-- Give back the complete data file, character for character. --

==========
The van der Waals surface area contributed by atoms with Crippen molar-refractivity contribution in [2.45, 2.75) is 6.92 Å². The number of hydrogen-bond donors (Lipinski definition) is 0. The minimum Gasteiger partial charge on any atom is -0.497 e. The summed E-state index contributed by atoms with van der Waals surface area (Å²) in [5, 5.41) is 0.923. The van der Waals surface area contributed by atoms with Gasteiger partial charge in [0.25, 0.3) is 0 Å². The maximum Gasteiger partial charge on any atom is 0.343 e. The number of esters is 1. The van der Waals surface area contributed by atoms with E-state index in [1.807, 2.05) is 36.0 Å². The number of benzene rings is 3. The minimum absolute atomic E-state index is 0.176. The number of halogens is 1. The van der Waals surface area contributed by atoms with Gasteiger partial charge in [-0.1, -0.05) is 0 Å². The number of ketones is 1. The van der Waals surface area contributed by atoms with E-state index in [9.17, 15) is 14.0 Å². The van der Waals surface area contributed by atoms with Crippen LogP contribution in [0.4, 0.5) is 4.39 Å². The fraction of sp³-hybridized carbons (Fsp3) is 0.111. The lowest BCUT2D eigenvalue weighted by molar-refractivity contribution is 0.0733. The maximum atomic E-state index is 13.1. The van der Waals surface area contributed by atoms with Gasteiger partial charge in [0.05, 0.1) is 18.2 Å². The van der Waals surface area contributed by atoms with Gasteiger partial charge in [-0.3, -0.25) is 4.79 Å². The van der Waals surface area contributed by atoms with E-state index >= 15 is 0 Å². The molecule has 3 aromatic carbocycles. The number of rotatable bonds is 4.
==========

The van der Waals surface area contributed by atoms with Crippen molar-refractivity contribution in [2.45, 2.75) is 6.92 Å². The number of hydrogen-bond donors (Lipinski definition) is 0. The minimum Gasteiger partial charge on any atom is -0.497 e. The summed E-state index contributed by atoms with van der Waals surface area (Å²) in [5, 5.41) is 0.923. The van der Waals surface area contributed by atoms with Gasteiger partial charge in [0.25, 0.3) is 0 Å². The maximum Gasteiger partial charge on any atom is 0.343 e. The number of esters is 1. The van der Waals surface area contributed by atoms with E-state index in [1.807, 2.05) is 36.0 Å². The number of benzene rings is 3. The minimum absolute atomic E-state index is 0.176. The number of halogens is 1. The van der Waals surface area contributed by atoms with Gasteiger partial charge in [-0.1, -0.05) is 0 Å². The number of ketones is 1. The van der Waals surface area contributed by atoms with E-state index in [9.17, 15) is 14.0 Å². The van der Waals surface area contributed by atoms with Crippen LogP contribution in [0.4, 0.5) is 4.39 Å². The fraction of sp³-hybridized carbons (Fsp3) is 0.111. The lowest BCUT2D eigenvalue weighted by molar-refractivity contribution is 0.0733. The maximum atomic E-state index is 13.1. The van der Waals surface area contributed by atoms with Gasteiger partial charge in [0.05, 0.1) is 18.2 Å². The van der Waals surface area contributed by atoms with Gasteiger partial charge in [-0.3, -0.25) is 4.79 Å². The van der Waals surface area contributed by atoms with E-state index >= 15 is 0 Å². The molecule has 3 aromatic carbocycles. The number of rotatable bonds is 4.